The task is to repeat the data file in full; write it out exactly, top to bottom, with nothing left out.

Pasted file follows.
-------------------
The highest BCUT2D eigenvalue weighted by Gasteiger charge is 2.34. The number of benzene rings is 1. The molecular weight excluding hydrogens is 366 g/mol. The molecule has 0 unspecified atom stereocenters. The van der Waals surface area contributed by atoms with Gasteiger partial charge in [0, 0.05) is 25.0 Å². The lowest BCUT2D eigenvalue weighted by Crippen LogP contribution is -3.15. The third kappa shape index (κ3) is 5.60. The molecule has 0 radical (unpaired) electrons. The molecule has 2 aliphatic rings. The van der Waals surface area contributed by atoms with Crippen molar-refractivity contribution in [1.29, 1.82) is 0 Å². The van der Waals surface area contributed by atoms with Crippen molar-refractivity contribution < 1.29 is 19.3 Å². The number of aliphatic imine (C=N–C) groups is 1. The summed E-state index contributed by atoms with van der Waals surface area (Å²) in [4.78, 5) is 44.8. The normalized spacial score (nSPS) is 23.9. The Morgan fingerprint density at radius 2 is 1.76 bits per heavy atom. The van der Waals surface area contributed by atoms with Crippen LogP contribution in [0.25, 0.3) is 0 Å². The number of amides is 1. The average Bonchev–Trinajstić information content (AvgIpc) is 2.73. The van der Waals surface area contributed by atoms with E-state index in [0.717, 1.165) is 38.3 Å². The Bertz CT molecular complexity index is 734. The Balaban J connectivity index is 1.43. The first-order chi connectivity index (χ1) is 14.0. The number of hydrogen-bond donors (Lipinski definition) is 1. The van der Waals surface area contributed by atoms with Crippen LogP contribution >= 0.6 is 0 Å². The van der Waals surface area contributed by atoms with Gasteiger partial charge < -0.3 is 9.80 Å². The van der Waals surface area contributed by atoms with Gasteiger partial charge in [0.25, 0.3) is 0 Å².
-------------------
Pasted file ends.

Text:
The highest BCUT2D eigenvalue weighted by Gasteiger charge is 2.34. The number of benzene rings is 1. The molecular weight excluding hydrogens is 366 g/mol. The molecule has 0 unspecified atom stereocenters. The van der Waals surface area contributed by atoms with Gasteiger partial charge in [0, 0.05) is 25.0 Å². The lowest BCUT2D eigenvalue weighted by Crippen LogP contribution is -3.15. The third kappa shape index (κ3) is 5.60. The molecule has 0 radical (unpaired) electrons. The molecule has 2 aliphatic rings. The van der Waals surface area contributed by atoms with Crippen molar-refractivity contribution in [1.29, 1.82) is 0 Å². The van der Waals surface area contributed by atoms with Crippen molar-refractivity contribution < 1.29 is 19.3 Å². The number of aliphatic imine (C=N–C) groups is 1. The summed E-state index contributed by atoms with van der Waals surface area (Å²) in [4.78, 5) is 44.8. The normalized spacial score (nSPS) is 23.9. The Morgan fingerprint density at radius 2 is 1.76 bits per heavy atom. The van der Waals surface area contributed by atoms with Crippen LogP contribution in [0.25, 0.3) is 0 Å². The number of amides is 1. The average Bonchev–Trinajstić information content (AvgIpc) is 2.73. The van der Waals surface area contributed by atoms with E-state index in [0.717, 1.165) is 38.3 Å². The Bertz CT molecular complexity index is 734. The Balaban J connectivity index is 1.43. The first-order chi connectivity index (χ1) is 14.0. The number of hydrogen-bond donors (Lipinski definition) is 1. The van der Waals surface area contributed by atoms with Crippen LogP contribution >= 0.6 is 0 Å². The van der Waals surface area contributed by atoms with Gasteiger partial charge < -0.3 is 9.80 Å². The van der Waals surface area contributed by atoms with Gasteiger partial charge in [0.25, 0.3) is 0 Å².